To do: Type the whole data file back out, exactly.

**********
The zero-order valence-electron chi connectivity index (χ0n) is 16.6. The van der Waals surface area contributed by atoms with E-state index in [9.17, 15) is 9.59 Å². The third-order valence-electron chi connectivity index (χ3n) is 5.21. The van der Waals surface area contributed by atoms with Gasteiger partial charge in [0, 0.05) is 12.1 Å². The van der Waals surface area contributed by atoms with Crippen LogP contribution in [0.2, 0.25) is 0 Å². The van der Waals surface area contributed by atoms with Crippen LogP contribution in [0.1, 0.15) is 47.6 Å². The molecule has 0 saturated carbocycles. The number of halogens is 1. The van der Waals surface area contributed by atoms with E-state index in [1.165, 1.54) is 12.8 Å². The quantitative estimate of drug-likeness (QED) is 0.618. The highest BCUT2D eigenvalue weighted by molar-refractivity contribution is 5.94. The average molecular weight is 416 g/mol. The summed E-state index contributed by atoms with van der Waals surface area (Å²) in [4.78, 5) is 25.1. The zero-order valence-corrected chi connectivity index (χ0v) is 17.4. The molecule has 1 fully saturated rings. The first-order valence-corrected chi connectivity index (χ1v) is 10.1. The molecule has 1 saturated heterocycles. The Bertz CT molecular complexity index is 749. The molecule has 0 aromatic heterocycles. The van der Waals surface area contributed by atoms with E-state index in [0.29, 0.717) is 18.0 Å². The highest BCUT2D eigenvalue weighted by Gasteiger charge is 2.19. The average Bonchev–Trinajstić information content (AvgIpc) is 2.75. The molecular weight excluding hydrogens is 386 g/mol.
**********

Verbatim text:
The zero-order valence-electron chi connectivity index (χ0n) is 16.6. The van der Waals surface area contributed by atoms with E-state index in [9.17, 15) is 9.59 Å². The third-order valence-electron chi connectivity index (χ3n) is 5.21. The van der Waals surface area contributed by atoms with Gasteiger partial charge in [0, 0.05) is 12.1 Å². The van der Waals surface area contributed by atoms with Crippen LogP contribution in [0.2, 0.25) is 0 Å². The van der Waals surface area contributed by atoms with Crippen LogP contribution in [0.1, 0.15) is 47.6 Å². The molecule has 0 saturated carbocycles. The number of halogens is 1. The van der Waals surface area contributed by atoms with E-state index in [1.165, 1.54) is 12.8 Å². The quantitative estimate of drug-likeness (QED) is 0.618. The highest BCUT2D eigenvalue weighted by molar-refractivity contribution is 5.94. The average molecular weight is 416 g/mol. The summed E-state index contributed by atoms with van der Waals surface area (Å²) in [4.78, 5) is 25.1. The zero-order valence-corrected chi connectivity index (χ0v) is 17.4. The molecule has 1 fully saturated rings. The first-order valence-corrected chi connectivity index (χ1v) is 10.1. The molecule has 1 saturated heterocycles. The Bertz CT molecular complexity index is 749. The molecule has 0 aromatic heterocycles. The van der Waals surface area contributed by atoms with E-state index in [0.29, 0.717) is 18.0 Å². The highest BCUT2D eigenvalue weighted by Gasteiger charge is 2.19. The average Bonchev–Trinajstić information content (AvgIpc) is 2.75. The molecular weight excluding hydrogens is 386 g/mol.